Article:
An Association Between Liraglutide Treatment and Reduction in Excessive Daytime Sleepiness in Obese Subjects With Type 2 Diabetes

Fernando Gomez-Peralta; Cristina Abreu; Jose Carlos Castro; Elvira Alcarria; Margarita Cruz-Bravo; Maria Jesús Garcia-Llorente; Cristina Albornos; Concepción Moreno; María Cepeda; Francisca Almodóvar


BMC Endocr Disord. 2015;15(78) 

In This Article


Background: The main purpose of the present study is to evaluate whether treatment with long-acting human glucagon-like peptide-1 liraglutide was associated with an improvement of excessive daytime sleepiness (EDS) in obese subjects with type-2 diabetes.

Methods: This single-centre retrospective study included 158 obese (body mass index [BMI] ≥ 30 kg/m2) adult subjects with type-2 diabetes who were initiated with liraglutide treatment at least 3 months before study inclusion. Data of the Epworth Sleepiness Scale (ESS), anthropometric parameters, glucose-control and metabolic parameters were collected at liraglutide initiation (baseline) and at months 1 and 3 after liraglutide initiation.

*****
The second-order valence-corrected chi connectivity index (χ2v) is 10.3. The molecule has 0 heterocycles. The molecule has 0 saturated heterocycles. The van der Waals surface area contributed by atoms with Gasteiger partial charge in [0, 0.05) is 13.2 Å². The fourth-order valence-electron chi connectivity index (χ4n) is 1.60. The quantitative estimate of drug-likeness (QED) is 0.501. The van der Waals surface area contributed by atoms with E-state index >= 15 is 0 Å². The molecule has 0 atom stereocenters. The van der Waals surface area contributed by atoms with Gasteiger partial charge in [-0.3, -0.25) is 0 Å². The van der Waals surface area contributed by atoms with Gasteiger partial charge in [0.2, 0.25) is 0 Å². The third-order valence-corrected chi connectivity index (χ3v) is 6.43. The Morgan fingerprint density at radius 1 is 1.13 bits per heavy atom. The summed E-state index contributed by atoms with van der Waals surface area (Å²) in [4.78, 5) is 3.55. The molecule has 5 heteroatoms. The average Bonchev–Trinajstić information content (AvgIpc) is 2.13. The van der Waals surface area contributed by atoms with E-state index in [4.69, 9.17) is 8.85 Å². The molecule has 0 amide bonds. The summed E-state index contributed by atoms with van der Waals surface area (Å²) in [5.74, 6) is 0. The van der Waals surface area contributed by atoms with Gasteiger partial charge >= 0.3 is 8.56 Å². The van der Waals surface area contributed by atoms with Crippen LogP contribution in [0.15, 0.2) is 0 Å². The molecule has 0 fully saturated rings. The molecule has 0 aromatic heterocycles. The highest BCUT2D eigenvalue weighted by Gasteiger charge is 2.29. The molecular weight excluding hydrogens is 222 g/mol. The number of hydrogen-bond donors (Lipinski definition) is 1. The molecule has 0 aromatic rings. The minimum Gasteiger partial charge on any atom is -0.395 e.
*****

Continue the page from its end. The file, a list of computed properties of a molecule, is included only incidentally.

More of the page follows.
Results: Significant reductions in ESS score were achieved at months 1 (−1.3 ± 2.8, p < 0.001) and 3 (−1.5 ± 3.0, p < 0.001) after liraglutide introduction. After 3 months of treatment with liraglutide, significant changes in body weight (p < 0.001), BMI (p < 0.001), waist (p < 0.001) and neck circumferences (p < 0.005), HbA1c (p < 0.001), mean blood glucose (p < 0.001), fasting plasma glucose (p < 0.001), triglycerides (p < 0.01) and total cholesterol (p < 0.001) were achieved.

Conclusions: After 3 months of treatment with liraglutide a significant reduction in EDS was observed in obese subjects with type-2 diabetes. Besides this, significant changes in body weight and metabolic parameters of diabetes control were also accomplished. Further investigation is required to determine whether liraglutide could improve other abnormal sleep patterns and obstructive sleep apnoea.